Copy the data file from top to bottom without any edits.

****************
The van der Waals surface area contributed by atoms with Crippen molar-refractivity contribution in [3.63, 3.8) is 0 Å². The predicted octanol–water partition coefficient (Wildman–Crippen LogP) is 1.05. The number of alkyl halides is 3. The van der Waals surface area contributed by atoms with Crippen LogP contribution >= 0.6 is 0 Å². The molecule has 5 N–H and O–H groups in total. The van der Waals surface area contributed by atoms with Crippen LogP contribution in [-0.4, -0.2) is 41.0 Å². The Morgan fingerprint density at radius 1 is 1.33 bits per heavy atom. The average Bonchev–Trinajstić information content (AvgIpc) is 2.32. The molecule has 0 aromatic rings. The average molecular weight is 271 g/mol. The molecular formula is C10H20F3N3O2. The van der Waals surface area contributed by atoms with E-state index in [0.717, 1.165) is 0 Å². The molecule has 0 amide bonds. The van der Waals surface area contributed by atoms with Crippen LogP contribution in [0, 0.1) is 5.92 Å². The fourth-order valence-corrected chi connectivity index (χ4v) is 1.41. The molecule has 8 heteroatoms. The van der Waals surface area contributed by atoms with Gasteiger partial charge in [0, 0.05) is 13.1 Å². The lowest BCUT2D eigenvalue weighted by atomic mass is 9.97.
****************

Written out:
The van der Waals surface area contributed by atoms with Crippen molar-refractivity contribution in [3.63, 3.8) is 0 Å². The predicted octanol–water partition coefficient (Wildman–Crippen LogP) is 1.05. The number of alkyl halides is 3. The van der Waals surface area contributed by atoms with Crippen LogP contribution >= 0.6 is 0 Å². The molecule has 5 N–H and O–H groups in total. The van der Waals surface area contributed by atoms with Crippen LogP contribution in [-0.4, -0.2) is 41.0 Å². The Morgan fingerprint density at radius 1 is 1.33 bits per heavy atom. The average Bonchev–Trinajstić information content (AvgIpc) is 2.32. The molecule has 0 aromatic rings. The average molecular weight is 271 g/mol. The molecular formula is C10H20F3N3O2. The van der Waals surface area contributed by atoms with E-state index in [0.717, 1.165) is 0 Å². The molecule has 0 amide bonds. The van der Waals surface area contributed by atoms with Crippen LogP contribution in [0, 0.1) is 5.92 Å². The fourth-order valence-corrected chi connectivity index (χ4v) is 1.41. The molecule has 8 heteroatoms. The van der Waals surface area contributed by atoms with Gasteiger partial charge in [0, 0.05) is 13.1 Å². The lowest BCUT2D eigenvalue weighted by atomic mass is 9.97.